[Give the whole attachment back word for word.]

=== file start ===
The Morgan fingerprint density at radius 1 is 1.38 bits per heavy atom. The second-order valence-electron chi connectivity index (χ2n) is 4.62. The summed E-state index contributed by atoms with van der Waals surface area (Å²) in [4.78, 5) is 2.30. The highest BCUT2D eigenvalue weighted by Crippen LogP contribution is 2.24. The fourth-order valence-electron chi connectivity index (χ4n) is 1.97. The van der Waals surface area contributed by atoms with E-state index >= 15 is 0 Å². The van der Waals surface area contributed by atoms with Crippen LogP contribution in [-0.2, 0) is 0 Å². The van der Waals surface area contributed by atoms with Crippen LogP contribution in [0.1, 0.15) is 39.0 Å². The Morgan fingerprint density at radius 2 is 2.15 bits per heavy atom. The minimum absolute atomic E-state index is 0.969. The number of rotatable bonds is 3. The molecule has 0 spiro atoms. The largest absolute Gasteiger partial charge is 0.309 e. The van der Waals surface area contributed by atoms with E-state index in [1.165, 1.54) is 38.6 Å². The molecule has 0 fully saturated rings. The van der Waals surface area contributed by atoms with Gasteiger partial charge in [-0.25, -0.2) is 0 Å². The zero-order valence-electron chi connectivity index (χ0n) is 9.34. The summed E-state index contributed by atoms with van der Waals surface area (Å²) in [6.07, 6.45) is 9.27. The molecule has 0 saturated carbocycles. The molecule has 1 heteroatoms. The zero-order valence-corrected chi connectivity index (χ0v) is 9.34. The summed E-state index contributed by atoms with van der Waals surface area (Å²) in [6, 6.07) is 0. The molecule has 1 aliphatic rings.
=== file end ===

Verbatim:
The Morgan fingerprint density at radius 1 is 1.38 bits per heavy atom. The second-order valence-electron chi connectivity index (χ2n) is 4.62. The summed E-state index contributed by atoms with van der Waals surface area (Å²) in [4.78, 5) is 2.30. The highest BCUT2D eigenvalue weighted by Crippen LogP contribution is 2.24. The fourth-order valence-electron chi connectivity index (χ4n) is 1.97. The van der Waals surface area contributed by atoms with E-state index >= 15 is 0 Å². The van der Waals surface area contributed by atoms with Crippen LogP contribution in [-0.2, 0) is 0 Å². The van der Waals surface area contributed by atoms with Crippen LogP contribution in [0.1, 0.15) is 39.0 Å². The Morgan fingerprint density at radius 2 is 2.15 bits per heavy atom. The minimum absolute atomic E-state index is 0.969. The number of rotatable bonds is 3. The molecule has 0 spiro atoms. The largest absolute Gasteiger partial charge is 0.309 e. The van der Waals surface area contributed by atoms with E-state index in [1.165, 1.54) is 38.6 Å². The molecule has 0 fully saturated rings. The van der Waals surface area contributed by atoms with Gasteiger partial charge in [-0.25, -0.2) is 0 Å². The zero-order valence-electron chi connectivity index (χ0n) is 9.34. The summed E-state index contributed by atoms with van der Waals surface area (Å²) in [6.07, 6.45) is 9.27. The molecule has 0 saturated carbocycles. The molecule has 1 heteroatoms. The zero-order valence-corrected chi connectivity index (χ0v) is 9.34. The summed E-state index contributed by atoms with van der Waals surface area (Å²) in [6, 6.07) is 0. The molecule has 1 aliphatic rings.